Japanese stocks edged up Friday as they reopened after being shut down all the previous day by a technical fault, though markets across Asia were mixed in holiday-thinned trade with investors keeping an eye on stimulus talks in Washington.

After September’s sell-off, Wall Street got the new quarter off to a positive start as technology firms appeared to rediscover their mojo, helped by a dip in US jobless claims that provided hope for key non-farm payrolls data later in the day.

However, news that several big-name firms including Walt Disney, American Airlines and United had cut tens of thousands of posts, and that Americans’ personal income had dived, fuelled concerns about the outlook for the consumer-driven US economy.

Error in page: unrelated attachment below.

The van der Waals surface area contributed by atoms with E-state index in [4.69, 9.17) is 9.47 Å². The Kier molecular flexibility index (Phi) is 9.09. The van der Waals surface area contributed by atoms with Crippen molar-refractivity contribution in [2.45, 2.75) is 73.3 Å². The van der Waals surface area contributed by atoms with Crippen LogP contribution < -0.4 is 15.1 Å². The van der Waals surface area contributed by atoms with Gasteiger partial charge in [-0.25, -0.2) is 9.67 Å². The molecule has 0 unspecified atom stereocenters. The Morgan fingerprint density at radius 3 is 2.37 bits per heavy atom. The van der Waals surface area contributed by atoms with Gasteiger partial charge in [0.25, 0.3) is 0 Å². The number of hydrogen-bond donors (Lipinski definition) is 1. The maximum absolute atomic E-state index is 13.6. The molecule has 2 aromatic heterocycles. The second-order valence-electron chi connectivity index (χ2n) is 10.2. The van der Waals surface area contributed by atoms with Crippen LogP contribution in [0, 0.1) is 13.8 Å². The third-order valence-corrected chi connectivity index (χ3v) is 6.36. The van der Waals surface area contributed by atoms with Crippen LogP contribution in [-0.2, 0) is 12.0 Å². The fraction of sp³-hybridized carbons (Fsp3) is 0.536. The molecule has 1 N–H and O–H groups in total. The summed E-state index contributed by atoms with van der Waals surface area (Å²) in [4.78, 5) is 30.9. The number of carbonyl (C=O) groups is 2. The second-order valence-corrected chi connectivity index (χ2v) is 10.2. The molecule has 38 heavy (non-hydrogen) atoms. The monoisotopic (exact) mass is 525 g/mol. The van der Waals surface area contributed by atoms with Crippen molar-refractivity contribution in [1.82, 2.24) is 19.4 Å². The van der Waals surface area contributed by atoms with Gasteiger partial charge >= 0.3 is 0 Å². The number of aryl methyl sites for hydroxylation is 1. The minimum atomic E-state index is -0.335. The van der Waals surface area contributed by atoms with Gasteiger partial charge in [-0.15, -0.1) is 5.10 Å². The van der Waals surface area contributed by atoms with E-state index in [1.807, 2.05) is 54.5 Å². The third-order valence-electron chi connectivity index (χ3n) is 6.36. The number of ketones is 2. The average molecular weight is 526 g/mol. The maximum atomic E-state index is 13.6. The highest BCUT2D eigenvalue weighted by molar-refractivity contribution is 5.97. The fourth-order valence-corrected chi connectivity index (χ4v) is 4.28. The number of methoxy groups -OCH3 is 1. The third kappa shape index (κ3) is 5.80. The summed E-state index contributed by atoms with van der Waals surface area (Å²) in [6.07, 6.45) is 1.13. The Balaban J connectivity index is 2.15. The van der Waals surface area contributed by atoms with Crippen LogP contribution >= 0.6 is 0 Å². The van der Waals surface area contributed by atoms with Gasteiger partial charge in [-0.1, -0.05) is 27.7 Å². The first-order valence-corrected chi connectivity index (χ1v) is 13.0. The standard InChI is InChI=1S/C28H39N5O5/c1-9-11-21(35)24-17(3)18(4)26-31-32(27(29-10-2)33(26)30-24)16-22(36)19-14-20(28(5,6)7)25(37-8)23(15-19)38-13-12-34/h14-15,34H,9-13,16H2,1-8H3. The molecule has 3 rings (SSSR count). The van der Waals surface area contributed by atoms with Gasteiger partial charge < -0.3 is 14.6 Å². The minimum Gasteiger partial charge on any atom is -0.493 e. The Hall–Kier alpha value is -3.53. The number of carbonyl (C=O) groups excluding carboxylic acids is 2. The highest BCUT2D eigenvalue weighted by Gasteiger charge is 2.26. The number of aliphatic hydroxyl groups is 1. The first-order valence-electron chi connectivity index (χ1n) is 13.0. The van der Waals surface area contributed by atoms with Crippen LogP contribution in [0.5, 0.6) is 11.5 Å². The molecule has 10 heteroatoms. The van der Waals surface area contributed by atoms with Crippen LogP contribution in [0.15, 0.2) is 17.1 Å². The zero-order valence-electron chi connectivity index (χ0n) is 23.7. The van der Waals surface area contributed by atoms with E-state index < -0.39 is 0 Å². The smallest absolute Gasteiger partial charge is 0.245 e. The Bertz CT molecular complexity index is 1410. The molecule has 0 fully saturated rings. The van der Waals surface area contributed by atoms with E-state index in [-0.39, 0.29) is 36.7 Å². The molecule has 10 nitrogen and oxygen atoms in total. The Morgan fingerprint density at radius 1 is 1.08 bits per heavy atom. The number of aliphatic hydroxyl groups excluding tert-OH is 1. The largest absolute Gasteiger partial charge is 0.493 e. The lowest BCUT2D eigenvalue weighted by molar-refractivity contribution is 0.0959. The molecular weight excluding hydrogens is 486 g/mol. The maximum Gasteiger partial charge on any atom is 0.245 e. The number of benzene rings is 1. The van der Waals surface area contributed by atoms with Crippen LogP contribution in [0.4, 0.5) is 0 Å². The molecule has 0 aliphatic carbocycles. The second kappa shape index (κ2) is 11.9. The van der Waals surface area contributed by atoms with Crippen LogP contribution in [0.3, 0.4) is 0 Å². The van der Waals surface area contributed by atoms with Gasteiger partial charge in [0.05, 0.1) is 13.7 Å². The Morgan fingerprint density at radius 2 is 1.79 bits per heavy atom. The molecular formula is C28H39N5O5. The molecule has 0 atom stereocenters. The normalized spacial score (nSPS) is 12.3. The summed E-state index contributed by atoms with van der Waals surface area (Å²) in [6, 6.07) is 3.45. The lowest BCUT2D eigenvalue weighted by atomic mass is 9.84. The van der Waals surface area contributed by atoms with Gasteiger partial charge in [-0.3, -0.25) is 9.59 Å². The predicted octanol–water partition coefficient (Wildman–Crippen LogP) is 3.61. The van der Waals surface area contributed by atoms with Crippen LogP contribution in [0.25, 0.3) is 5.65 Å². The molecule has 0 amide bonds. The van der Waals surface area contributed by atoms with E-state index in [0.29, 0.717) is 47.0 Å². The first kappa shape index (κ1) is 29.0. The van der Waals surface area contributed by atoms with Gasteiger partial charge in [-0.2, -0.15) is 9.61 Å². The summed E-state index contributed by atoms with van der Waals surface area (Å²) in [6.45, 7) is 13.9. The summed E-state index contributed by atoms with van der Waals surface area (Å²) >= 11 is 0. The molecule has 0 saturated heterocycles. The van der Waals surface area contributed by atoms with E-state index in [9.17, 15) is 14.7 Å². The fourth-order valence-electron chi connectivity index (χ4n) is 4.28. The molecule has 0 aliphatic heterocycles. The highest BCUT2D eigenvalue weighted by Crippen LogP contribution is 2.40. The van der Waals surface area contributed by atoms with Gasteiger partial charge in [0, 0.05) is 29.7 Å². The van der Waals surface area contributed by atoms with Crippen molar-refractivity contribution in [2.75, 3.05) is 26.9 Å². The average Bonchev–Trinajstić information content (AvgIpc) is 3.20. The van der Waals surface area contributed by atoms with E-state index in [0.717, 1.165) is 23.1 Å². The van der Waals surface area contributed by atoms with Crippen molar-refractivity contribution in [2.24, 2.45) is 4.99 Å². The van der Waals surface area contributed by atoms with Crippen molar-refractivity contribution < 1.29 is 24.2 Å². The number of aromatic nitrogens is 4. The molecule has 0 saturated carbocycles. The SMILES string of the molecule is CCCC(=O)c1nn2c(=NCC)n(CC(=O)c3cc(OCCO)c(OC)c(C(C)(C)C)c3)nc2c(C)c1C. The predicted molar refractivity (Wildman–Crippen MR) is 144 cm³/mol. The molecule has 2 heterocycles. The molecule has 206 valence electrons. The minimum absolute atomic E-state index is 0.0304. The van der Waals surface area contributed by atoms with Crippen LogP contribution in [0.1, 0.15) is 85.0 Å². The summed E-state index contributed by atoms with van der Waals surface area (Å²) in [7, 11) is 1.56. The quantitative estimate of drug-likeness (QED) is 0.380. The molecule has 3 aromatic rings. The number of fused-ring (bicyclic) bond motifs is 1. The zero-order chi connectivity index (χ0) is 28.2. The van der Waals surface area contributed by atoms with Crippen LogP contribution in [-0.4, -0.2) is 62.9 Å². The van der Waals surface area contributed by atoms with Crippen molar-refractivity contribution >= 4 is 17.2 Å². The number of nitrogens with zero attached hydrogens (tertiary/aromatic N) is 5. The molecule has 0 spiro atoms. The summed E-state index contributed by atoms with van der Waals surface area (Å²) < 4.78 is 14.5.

The bigger-than-feared fall in income came as expectations dwindled that US lawmakers will have time to pass a new stimulus package before the November 3 presidential election.

“The data highlights the imperative of a new fiscal support package if consumption is not to derail the economic recovery in the fourth quarter,” said National Australia Bank strategist Ray Attrill.

“Yet overnight we have no sign of progress towards reconciliation between the Democrats and the White House, even though both sides continue to express optimism on the ability to reach a compromise.”

Democrats pushed their latest $2.2 trillion proposal through the House, where they hold a majority, but without any opposition support, there is no chance it will be agreed by the Republican-dominated Senate.

House Speaker Nancy Pelosi and Treasury Secretary Steven Mnuchin held a series of talks Thursday to find a way through the deadlock but when asked whether a chance still remained for an agreement, Pelosi replied: “I don’t know.”

Georgetown University’s governmental affairs institute senior fellow Josh Huder said: “I can’t tell how much of this is genuine effort to pass